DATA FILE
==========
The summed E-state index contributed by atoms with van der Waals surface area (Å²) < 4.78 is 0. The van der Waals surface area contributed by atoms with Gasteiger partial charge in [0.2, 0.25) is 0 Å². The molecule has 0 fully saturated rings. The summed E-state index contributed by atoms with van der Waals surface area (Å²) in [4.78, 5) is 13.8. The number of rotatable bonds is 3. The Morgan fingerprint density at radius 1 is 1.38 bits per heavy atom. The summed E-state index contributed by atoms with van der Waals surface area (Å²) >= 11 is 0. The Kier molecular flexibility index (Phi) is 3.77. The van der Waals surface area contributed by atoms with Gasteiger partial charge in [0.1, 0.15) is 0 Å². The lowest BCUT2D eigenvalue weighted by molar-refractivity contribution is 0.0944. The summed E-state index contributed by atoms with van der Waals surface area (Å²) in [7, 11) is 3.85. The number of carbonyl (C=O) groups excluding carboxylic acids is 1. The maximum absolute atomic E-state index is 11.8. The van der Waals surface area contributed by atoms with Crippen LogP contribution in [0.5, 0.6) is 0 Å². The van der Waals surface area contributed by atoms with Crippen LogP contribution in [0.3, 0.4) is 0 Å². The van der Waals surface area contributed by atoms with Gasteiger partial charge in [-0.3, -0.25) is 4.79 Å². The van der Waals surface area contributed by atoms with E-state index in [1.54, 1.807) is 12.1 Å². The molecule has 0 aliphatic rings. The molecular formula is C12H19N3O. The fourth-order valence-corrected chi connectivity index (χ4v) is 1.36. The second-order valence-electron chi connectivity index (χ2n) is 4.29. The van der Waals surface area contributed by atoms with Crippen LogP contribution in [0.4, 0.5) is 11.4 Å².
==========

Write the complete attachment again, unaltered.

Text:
The summed E-state index contributed by atoms with van der Waals surface area (Å²) < 4.78 is 0. The van der Waals surface area contributed by atoms with Gasteiger partial charge in [0.2, 0.25) is 0 Å². The molecule has 0 fully saturated rings. The summed E-state index contributed by atoms with van der Waals surface area (Å²) in [4.78, 5) is 13.8. The number of rotatable bonds is 3. The Morgan fingerprint density at radius 1 is 1.38 bits per heavy atom. The summed E-state index contributed by atoms with van der Waals surface area (Å²) >= 11 is 0. The Kier molecular flexibility index (Phi) is 3.77. The van der Waals surface area contributed by atoms with Gasteiger partial charge in [0.1, 0.15) is 0 Å². The lowest BCUT2D eigenvalue weighted by molar-refractivity contribution is 0.0944. The summed E-state index contributed by atoms with van der Waals surface area (Å²) in [7, 11) is 3.85. The number of carbonyl (C=O) groups excluding carboxylic acids is 1. The maximum absolute atomic E-state index is 11.8. The van der Waals surface area contributed by atoms with Crippen LogP contribution in [0.5, 0.6) is 0 Å². The van der Waals surface area contributed by atoms with Crippen LogP contribution in [0.3, 0.4) is 0 Å². The van der Waals surface area contributed by atoms with Gasteiger partial charge in [-0.3, -0.25) is 4.79 Å². The van der Waals surface area contributed by atoms with E-state index in [1.54, 1.807) is 12.1 Å². The molecule has 0 aliphatic rings. The molecular formula is C12H19N3O. The fourth-order valence-corrected chi connectivity index (χ4v) is 1.36. The second-order valence-electron chi connectivity index (χ2n) is 4.29. The van der Waals surface area contributed by atoms with Crippen LogP contribution in [0.4, 0.5) is 11.4 Å².